National polls play an important part in the narrative around public policy and are often held up to be representative of the diverse make-up of the UK public. In this blog, Siobhan Morris, Professor Ann Phoenix, and Dr Olivia Stevenson consider how representative they really are and what impact this could have on the government’s Levelling Up ambitions.
With the recent elections held across the UK, polling of the UK public has once again been extensively deployed in the name of gauging societal opinion. Whether it be attitudes to ‘partygate’ or assessing priorities to inform levelling up, ‘public opinion’ is given significant weight by politicians, media, policy professionals, and academics alike. Yet too little open dialogue has occurred asking the question ‘just how representative of the ‘public’ polls really are?’.
When we commissioned YouGov polling into attitudes regarding ‘building back better’ after the Covid-19 pandemic, our aim was to investigate how opinions differed by geography, gender, ethnicity, age and other characteristics, with data weighted to match the UK population. We polled almost 7,000 people on the areas that they felt should be prioritised for investment, and whether they thought that “building back better” could be achieved.
Headline figures appeared to show widespread, unified support for the slogan, but examining the views of particular population groups told a different story. For example, attitudes towards the importance of “building back better” varied by age and ethnicity. 84% of Black, Asian and minority ethnic respondents aged 65 years and older reported it was either “very important” (39%) or “fairly important” (45%). In comparison, 53% of white respondents in the same age group agreed, with figures of “very important” (19%) or “fairly important” (34%).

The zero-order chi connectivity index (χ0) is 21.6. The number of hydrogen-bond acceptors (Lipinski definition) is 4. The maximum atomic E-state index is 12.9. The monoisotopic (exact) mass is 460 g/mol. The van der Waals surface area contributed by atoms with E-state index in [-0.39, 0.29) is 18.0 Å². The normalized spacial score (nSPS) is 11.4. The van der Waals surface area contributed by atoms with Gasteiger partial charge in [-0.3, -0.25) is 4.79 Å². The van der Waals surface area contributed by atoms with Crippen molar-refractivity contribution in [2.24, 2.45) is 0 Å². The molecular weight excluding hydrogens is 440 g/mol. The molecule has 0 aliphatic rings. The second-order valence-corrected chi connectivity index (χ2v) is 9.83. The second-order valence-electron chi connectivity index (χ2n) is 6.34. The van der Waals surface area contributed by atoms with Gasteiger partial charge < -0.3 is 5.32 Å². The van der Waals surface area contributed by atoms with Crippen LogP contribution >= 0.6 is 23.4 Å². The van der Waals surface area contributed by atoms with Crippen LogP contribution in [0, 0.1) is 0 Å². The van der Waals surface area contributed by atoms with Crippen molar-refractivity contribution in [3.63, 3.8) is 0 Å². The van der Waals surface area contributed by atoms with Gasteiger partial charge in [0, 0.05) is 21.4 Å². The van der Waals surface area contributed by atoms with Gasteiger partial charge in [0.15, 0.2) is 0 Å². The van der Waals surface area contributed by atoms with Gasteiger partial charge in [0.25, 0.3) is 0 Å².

This analysis, however, does not delineate the different population groups within the categories of Black, Asian, minority ethnic and white. The option to delineate was not available within the polling package offered, nor is it included ‘as standard’. Assessing and analysing public opinion data through intersectional lenses, rather than opting for broad-brush findings across the ‘population’ as a whole, is rare.
The Government Family Resources Survey shows that 1 in every 5 people are disabled in the UK and figures reported by Scope, suggest that a high proportion of this number are Black and Minority Ethnic. It is therefore striking that neither ethnicity nor disability are included as standard demographic measures in the vast majority of polling conducted at the national level.
Including a representative range of minoritised ethnic voices in national polls – such as those polls used to assess priorities for levelling up – is described by pollsters, such as YouGov, as ‘not easy’. Likewise, whilst polls seek to understand and report on how people experience living with disabilities in the UK, disabled people are frequently only identified in analyses of ‘disability only issues’ and the study of disability, rather than as standard in general demographic breakdowns within polling.
Delineating the priorities of different ethnic groups or disabled groups is frequently lacking from national polling on levelling up. The views of entire population groups are not being included in the evidence base informing and underpinning this key debate. The strategies for inclusion of people within polls affects the insights they return. So, the ‘voice of the people’, as reflected in polling data, is inseparable from the exclusionary choices made from the outset. Polls are highly influential in shaping public policy, but the population-level claims made about UK public attitudes are not often supported by the sampling frame.